100 Best: Deschutes River
Type of stream: Freestone, Tailwater
Angling methods: Fly, spin
Species: Steelhead, Rainbows and Salmon
Season: All year in some sections, but check regulations
Supporting Services: Maupin
Short take: Redband ‘bows, steelhead, salmon itch to bust up your gear.
Handicapped Access: Yes, below Maupin
Closest TU Chapter: Deschutes
When the Pelton-Round Butte hydro complex on the Deschutes came up for relicensing in the 1990s, 22 agencies and organizations including Trout Unlimited protested that not enough was being done for native steelhead and salmon. After several years of bartering Portland Gas and Electric and the Confederated Tribes of Warm Springs, a part owner of the complex, agreed to invest $130 million in a tower that would create a more natural set of thermal currents in Lake
Billy Chinook and trap, sort, and tag returning fish which are then released into the fishways around the dams.
The 273-foot discharge and sorting tower looks like something from Star Wars that was designed by Rube Goldberg. But according to a report from the Institute of Natural Resources at Oregon State University, it’s working. Thousands of returning fingerlings have made their way downstream and data show a significant increase in spring and summer salmon and steelhead runs.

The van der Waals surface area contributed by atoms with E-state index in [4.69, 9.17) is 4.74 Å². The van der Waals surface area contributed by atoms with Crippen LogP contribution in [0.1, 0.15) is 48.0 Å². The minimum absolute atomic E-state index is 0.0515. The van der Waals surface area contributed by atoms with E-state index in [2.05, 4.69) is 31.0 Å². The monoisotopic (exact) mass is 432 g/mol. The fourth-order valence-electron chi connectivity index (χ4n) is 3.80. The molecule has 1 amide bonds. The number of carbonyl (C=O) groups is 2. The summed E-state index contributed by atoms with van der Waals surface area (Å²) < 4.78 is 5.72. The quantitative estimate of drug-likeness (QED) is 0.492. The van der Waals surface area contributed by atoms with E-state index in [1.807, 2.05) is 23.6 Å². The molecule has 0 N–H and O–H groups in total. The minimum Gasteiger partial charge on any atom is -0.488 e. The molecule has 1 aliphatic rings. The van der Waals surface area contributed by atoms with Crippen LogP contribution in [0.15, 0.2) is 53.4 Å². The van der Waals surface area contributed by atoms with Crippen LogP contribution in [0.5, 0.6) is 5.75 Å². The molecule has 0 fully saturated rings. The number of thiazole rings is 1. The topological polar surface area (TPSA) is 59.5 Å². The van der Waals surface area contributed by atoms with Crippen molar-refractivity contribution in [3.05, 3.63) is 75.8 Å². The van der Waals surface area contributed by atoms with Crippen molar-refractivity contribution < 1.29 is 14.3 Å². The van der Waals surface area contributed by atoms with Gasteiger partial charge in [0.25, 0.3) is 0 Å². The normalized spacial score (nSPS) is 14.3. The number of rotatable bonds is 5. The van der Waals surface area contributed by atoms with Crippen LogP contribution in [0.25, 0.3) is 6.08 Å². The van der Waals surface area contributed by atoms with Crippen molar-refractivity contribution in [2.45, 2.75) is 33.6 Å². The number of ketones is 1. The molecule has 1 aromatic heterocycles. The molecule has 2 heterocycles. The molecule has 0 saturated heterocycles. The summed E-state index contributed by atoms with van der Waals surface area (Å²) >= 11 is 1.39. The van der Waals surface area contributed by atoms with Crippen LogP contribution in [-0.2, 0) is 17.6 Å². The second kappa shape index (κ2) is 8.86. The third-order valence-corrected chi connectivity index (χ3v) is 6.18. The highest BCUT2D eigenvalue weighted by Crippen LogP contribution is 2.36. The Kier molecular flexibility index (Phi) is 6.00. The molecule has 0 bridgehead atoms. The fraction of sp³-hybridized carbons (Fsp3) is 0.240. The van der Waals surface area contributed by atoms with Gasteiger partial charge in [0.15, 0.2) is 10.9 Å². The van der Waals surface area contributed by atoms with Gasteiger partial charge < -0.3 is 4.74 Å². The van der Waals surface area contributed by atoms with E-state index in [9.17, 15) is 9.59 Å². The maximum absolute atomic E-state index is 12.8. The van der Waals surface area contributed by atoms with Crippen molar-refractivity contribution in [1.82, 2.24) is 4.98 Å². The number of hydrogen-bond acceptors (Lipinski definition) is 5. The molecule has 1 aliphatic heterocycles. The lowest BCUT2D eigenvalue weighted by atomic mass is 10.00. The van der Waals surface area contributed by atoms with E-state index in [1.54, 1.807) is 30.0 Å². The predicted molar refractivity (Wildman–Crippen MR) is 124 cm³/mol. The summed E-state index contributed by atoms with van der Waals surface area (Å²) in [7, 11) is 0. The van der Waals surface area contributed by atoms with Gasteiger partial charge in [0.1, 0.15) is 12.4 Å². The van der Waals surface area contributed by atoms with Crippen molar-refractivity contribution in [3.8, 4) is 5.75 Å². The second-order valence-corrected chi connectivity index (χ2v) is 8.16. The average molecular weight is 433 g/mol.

Below Pelton Dam, the Deschutes is one big, bad river. Flows average 4500 cfs. In addition to summer steelhead runs that peak from October into mid-December, and spring Chinook reaching their height in June and July, and maximum numbers of fall Chinook in November and December, redband rainbows—called “redsides” locally—are available throughout the year.
A good deal of the river can be reached on foot, but be careful where you step. Rattlesnakes are abundant. The best way to fish the river is to float it. Understand, though, that you can’t fish from a boat. Brown cliffs of basalt and volcanic ash tower 1,000 feet above the river. They’re banded green where snow melt from the Cascade Mountains to the west seeps out through beds of ash. In summer, high above the mid-day sky is as blue as it can be. Plan your float early or late when fish are more active.